Bobby Brewer Continues to Shape the Sport of Swimming

Bobby Brewer Continues to Shape the Sport of Swimming

By Mike Watkins//Contributor  | Thursday, November 30, 2017

In many ways, Bobby Brewer was destined to be involved with swimming even after his competitive career ended.

A former competitive athlete who became an agent, Brewer now owns and operates his own swim-centric company – The Triton Collective – to remain a vital, active participant in the sport in many different ways.

And he accomplishes it all from his rural home in Cape Girardeau, Mo. – although he admits he still does his fair share of traveling for events, camps and meetings.

“Swimming encompasses my whole life, from my businesses to meeting my wife to competing, etc.,” he said. “It’s been very good to me, and even though I don’t get to swim as much as I would like these days, it’s obviously a very integral part of my life and has been for many years.”

A National Champion and Olympic favorite during his competitive years, Brewer got his start in the sport when he was 7.

He followed his older sister to the pool, and with his mother operating her own swim school, he was swimming before he was walking.

“I spent all day, every day, with my mom during her swim school, so she taught me all the strokes, and I had a lot of fun,” he said. “It only made sense that I would eventually join a competitive swim team.”

By the time he was 13, Brewer qualified for the Junior National Team and broke his first National Age Group record, and it wasn’t long before he was traveling the world with the team – competing in Paris and Germany.

“One of the coolest things was we were in Germany in 1989 when the Berlin Wall was coming down, and for a few bucks, we were able to swing a sledgehammer and help tear it down,” he said. “I still have a piece of the wall somewhere in my attic.”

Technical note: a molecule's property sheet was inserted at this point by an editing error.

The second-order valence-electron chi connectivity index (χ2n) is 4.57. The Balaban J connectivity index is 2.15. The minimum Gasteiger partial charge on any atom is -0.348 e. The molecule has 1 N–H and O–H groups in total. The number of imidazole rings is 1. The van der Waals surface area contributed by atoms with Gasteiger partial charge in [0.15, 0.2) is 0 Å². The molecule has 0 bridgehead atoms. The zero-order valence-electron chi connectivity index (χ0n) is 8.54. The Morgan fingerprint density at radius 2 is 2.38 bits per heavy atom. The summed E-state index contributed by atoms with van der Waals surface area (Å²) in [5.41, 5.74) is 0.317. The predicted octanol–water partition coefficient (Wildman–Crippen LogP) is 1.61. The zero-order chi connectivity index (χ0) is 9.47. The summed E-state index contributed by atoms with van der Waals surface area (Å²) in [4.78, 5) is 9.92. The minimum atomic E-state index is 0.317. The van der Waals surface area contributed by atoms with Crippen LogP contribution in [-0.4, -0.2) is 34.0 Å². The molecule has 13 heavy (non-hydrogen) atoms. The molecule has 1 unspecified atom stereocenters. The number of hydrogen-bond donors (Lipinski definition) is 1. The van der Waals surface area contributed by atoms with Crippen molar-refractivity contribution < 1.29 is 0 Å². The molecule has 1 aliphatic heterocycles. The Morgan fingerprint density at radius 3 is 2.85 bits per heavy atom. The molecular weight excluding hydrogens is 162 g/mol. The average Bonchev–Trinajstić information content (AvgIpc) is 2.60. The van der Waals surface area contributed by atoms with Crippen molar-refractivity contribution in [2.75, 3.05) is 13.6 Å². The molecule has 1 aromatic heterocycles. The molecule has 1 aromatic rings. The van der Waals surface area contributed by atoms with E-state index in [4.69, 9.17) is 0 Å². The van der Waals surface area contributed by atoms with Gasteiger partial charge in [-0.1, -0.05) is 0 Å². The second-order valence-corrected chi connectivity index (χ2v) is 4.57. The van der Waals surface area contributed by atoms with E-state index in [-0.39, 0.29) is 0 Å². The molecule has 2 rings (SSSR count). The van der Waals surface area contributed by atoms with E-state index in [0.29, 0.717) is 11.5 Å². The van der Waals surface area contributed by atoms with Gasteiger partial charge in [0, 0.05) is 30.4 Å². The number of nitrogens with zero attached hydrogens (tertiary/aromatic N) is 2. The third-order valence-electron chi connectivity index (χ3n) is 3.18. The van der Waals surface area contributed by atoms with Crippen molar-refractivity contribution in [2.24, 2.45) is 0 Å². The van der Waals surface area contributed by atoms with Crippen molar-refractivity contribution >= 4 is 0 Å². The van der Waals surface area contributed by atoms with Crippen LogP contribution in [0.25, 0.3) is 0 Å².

Once he swam year-round, it didn’t take long for him to learn and excel at backstroke. By 1998, he earned a National title in the 100 back and was a 10-time U.S. National Team member by the end of his career.

At the 2000 Olympic Trials, he came into the meet as one of the top backstrokes in the world and United States – second only to American Lenny Krayzelburg. He was a sure favorite to earn a spot on the team heading to Sydney.

Unfortunately, a couple of evenings before his event preliminaries, he injured his leg at the hotel – severely hurting his chances of making the team.

He swam through the pain – making it to the event semifinals – but without two functioning legs, he came up short of making the finals and earning a spot on the team.

“I swam through the pain, and it was painful, but I was nowhere near where I would have been otherwise,” Brewer said. “I made it to the semis, but just didn’t have enough to pull through to the finals in a very deep, loaded field. It was very disappointing, but sometimes things happen the way they do to change your life.” 

What that Trials experience did for Brewer was give him a different perspective about the sport.

On that team was a 15-year-old named Michael Phelps, who within a couple of years, would transform the sport.